Two days after blue Monday, the 20th of January gives us an opportunity to celebrate a rather different kind of blue… blue cheese! Yes, the 20th January 2021 marks National Cheese Lovers Day, and we Brits certainly do love our cheese. Charles de Gaulle once famously said of France “how can you govern a country in which there are 246 kinds of cheese?”. Well that challenge must be pushed even further in the UK where recent reports suggest there are currently some 1,800 distinct regional cheeses. If cheese is a signifier of identity, then the UK possesses an exceptional diversity of personalities.

The role of cheese as a signifier of identity is reflected in a number of familiar variant names, which are derived from the products original site of production such as Red Leicester, Wensleydale, or Cornish Yarg. Using place names communicates that these cheeses are emblems of local pride, and the result of a committed community effort.

Food is a frequent space for expressing local identity, and pride is a particularly strong consideration for cheese, a product that is in its essence a transformation of local nature: the result of human mastery of the land through farming, milking, processing and aging. The practice of harvesting from local nature, and transforming through passed down craft expertise influences the semiotic codes applied to the category, where we see a tension between the communication of nature and culture.

If we look at ‘introductory’ cheeses, targeted at children, such as Dairylea or Laughing Cow, the paleness of the product, idyllic countryside pack imagery and references to dairy and cows within the very product names reinforces a sense of closeness to milk. These are coded as minimally processed products filled with natural innocence. Child friendly cheeses are minimally transformed nature.

For more ‘adult’ cheeses references to flavour (e.g. Seriously Strong), maturity, layers of historic meaning, e.g. castles, cathedrals and historical figures and a sense of human certification, come to the fore (e.g. Pilgrims Choice, Président). Aging of cheese is, of course, associated with producing more ‘adult’ flavours, as evidenced by referring to a cheese as either “mild”, or “mature”. This sense of maturity associated with particularly strong flavoured or smelling cheeses appeals to particularly connoisseurial consumers who consider themselves experienced in the ways of cheese.

As elemental transformed nature, cheese also straddles a divine divide, being both holy (e.g Cathedral City, Pilgrims Choice, Saint Agur) and fallen (e.g. Stinking Bishop, Renegade Monk). In this respect it shares many properties with traditional British ales which may be virtuous (e.g. Abbot Ale, Bishops Finger) or threatening (e.g. Wychwood Black Wych, Adnams Ghost Ship). This dichotomy speaks to a kind of pagan relationship with the land as both provider, and untamed threat.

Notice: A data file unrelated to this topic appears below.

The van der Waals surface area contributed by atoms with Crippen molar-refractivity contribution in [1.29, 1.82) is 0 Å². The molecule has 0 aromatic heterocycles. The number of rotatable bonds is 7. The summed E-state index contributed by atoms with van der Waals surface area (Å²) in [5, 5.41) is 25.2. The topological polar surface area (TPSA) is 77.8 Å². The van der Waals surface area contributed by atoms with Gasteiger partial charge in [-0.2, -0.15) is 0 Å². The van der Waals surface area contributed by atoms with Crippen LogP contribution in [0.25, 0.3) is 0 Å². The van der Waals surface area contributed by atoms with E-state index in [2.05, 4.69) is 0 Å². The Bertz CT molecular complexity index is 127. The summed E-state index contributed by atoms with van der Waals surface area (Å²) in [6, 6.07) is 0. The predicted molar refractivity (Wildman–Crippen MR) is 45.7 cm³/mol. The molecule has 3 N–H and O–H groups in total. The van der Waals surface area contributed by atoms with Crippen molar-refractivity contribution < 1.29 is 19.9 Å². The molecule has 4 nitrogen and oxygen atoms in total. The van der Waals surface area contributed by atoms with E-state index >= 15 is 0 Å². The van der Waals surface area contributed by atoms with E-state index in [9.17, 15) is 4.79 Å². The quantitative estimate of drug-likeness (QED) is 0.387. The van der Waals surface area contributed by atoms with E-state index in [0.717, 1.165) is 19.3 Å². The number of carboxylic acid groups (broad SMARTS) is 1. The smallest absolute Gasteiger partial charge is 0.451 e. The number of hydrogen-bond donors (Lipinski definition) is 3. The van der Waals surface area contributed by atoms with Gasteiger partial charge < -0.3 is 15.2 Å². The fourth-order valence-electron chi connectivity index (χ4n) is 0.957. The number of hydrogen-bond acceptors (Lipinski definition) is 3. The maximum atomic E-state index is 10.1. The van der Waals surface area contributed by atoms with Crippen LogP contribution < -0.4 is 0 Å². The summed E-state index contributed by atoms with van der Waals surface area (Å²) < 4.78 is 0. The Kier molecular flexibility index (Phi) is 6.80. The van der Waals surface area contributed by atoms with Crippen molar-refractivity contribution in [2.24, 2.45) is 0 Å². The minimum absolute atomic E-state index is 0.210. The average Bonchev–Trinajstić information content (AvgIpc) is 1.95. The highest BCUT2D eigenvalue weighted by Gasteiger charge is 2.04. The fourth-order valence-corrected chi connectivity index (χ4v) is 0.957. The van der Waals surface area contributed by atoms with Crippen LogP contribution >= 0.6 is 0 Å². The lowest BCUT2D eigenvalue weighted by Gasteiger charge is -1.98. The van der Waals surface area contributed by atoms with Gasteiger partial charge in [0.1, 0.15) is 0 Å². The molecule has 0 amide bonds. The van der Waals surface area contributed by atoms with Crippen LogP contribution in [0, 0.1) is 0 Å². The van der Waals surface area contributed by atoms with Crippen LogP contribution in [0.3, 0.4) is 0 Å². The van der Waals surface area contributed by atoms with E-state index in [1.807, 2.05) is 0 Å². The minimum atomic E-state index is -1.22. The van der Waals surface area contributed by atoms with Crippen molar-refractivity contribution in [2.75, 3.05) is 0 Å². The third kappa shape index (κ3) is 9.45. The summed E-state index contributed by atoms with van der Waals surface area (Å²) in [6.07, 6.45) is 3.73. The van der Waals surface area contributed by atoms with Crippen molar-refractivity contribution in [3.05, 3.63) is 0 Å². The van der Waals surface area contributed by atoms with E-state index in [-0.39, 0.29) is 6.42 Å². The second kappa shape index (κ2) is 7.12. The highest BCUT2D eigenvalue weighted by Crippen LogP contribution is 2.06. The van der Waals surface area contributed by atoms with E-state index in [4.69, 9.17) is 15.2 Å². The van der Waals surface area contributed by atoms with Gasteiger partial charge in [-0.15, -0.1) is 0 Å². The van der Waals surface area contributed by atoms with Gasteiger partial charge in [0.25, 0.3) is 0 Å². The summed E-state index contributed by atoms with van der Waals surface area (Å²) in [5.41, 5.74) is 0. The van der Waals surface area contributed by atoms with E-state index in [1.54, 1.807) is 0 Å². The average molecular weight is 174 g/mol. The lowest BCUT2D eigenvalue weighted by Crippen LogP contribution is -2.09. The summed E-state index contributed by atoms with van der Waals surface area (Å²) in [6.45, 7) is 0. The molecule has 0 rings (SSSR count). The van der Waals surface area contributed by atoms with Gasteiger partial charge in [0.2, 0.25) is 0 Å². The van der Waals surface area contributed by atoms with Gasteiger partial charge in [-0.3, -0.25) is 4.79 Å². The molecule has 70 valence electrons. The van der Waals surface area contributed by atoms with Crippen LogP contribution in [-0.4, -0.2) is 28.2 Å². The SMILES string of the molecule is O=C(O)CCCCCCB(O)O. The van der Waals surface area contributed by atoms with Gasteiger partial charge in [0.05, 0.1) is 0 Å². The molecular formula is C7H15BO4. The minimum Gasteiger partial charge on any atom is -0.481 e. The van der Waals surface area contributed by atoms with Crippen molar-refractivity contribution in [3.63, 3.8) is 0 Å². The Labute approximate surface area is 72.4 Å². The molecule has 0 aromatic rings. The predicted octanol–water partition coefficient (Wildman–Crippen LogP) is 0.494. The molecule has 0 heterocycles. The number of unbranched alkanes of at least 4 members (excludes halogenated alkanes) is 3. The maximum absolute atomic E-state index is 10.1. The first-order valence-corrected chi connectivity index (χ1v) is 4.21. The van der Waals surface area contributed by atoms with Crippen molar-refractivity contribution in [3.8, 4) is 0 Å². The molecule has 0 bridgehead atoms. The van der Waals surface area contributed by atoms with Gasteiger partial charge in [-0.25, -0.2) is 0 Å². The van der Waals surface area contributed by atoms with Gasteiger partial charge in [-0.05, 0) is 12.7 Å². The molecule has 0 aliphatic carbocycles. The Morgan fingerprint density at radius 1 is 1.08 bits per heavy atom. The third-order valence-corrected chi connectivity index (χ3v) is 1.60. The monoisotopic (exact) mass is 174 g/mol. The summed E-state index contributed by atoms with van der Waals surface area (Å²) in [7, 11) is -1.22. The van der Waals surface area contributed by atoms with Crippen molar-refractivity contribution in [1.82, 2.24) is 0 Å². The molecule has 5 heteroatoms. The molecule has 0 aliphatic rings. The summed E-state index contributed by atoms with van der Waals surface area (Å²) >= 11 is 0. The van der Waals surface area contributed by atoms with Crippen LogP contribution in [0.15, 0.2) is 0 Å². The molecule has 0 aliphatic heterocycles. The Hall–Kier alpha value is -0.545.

Overall, the language and imagery of cheese reflect a dichotomy that when you are young, cheese is a minimally processed product from cows, but when you are adult it is the result of intensive human crafting and experience.

One notable exception to this split is the Yeo Valley Mature Cheddar product launched last year. This product aligns with the natural narratives associated with the existing Yeo Valley range, with the pack employing their distinctive green livery and daisy imagery. It is notable, however, that the online copy supporting this product does focus on the human aspect, declaring “our mature Cheddar is crafted using only British organic milk and then hand-selected by our expert cheesemakers for a wonderfully rich and creamy taste.” In this case the brand has endeavoured to establish a balance between the nature and culture narratives of the cheese category.

As we can see, in the UK cheese is deeply embedded in our narratives of land and community, but which side of this split is favoured depends on the positioning of the cheese in question, and its target market.

Key takeouts for brands:

  1. Everyday products can be imbued with a vast amount of historical cultural meaning. New brands entering a category need to be aware of these meanings if they are to communicate effectively.
  2. Different sub-groups within a category may employ related but distinct cultural narratives (e.g. cheese for children focusing on nature, adult cheese focusing on culture). Understanding your audience is vital to meet their cultural needs.
  3. Understanding the culture around your brand can unlock powerful opportunities for new messaging that will resonate with embedded consumer desires.


Mark Lemon, Project Director

Nature vs Culture: Cheese in UK Culture